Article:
1 Dark fall the hours this winter-tide,
Strange silence reigns on every side,
And day seems wrapped in gloom,
Save few short hours, which, all too brief,
Light up bare tree and fallen leaf,
Then fade in hapless doom.
2 Now let each lamp be burning bright,
Lest, unaware, the sudden night
Enshroud us in the dark,
And we in vain, through snow and cold,
With wavering feet, seek out the fold,
And Love’s all sheltering ark.
3 O silent hours of wintry days,
From summer’s joy and golden rays,
From autumn’s harvest song,
We turn to you, for ye reveal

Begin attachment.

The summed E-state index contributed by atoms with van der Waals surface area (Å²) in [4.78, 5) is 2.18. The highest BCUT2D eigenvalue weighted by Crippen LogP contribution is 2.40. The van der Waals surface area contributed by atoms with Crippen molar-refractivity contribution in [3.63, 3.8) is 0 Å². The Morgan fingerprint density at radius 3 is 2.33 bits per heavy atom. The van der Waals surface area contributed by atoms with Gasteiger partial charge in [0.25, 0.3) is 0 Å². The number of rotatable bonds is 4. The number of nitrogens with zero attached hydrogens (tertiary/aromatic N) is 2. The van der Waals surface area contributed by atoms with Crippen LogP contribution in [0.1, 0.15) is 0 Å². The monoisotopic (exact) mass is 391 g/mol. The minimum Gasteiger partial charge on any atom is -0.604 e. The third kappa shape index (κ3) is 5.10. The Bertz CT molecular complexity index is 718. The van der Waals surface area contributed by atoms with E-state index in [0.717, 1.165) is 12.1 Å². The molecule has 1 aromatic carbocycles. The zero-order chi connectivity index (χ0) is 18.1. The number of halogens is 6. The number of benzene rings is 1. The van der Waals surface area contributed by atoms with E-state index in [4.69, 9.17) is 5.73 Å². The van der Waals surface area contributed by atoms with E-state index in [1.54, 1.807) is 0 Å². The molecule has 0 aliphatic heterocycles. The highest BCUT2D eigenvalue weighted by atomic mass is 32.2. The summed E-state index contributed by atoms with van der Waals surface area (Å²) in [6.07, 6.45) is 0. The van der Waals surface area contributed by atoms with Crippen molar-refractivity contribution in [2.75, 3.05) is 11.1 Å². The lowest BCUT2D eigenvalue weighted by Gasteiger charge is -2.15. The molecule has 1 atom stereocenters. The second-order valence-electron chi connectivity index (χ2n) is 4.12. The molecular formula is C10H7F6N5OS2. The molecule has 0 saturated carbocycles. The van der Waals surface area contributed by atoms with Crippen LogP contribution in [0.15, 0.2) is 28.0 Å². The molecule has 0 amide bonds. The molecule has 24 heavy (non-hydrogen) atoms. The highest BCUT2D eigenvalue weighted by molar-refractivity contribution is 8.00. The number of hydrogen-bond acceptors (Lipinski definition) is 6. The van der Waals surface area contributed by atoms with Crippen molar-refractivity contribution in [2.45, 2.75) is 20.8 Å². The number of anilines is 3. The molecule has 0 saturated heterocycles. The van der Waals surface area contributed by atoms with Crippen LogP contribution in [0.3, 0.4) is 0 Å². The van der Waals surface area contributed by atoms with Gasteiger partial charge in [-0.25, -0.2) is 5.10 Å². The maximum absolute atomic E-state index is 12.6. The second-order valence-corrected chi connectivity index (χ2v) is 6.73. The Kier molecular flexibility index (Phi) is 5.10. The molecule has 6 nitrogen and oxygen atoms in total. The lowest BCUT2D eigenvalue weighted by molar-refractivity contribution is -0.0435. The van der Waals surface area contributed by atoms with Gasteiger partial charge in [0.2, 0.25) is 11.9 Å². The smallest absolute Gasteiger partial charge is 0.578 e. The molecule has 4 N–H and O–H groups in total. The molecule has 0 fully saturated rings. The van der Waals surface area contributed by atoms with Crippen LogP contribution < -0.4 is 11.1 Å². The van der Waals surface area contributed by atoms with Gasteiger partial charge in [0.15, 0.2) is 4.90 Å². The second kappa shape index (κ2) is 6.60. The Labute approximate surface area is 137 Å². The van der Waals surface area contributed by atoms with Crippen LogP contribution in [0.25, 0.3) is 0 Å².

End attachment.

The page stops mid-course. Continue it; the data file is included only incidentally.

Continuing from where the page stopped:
The waiting bride, and make us feel,
The Bridegroom comes ere long.
Most British hymn writers in the nineteenth century were clergymen, but William C. Dix (b. Bristol, England, 1837; d. Cheddar, Somerset, England, 1898) was a notable exception. Trained in the business world, he became the manager of a marine insurance company in Glasgow, Scotland. Dix published various volumes of his hymns, such as Hymns of Love and Joy (1861) and Altar Songs: Verses on the Holy Eucharist (1867). A number of his texts were first published in Hymns Ancient and Modern (1861).
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Display Title: The Bridegroom Coming At MidnightFirst Line: Dark fall the hours this winter-tideTune Title: JOSEPHINEAuthor: William C. DixMeter: 88.6 DSource: A Vision of All Saints, and Other Poems (London; John Hodges, 1871)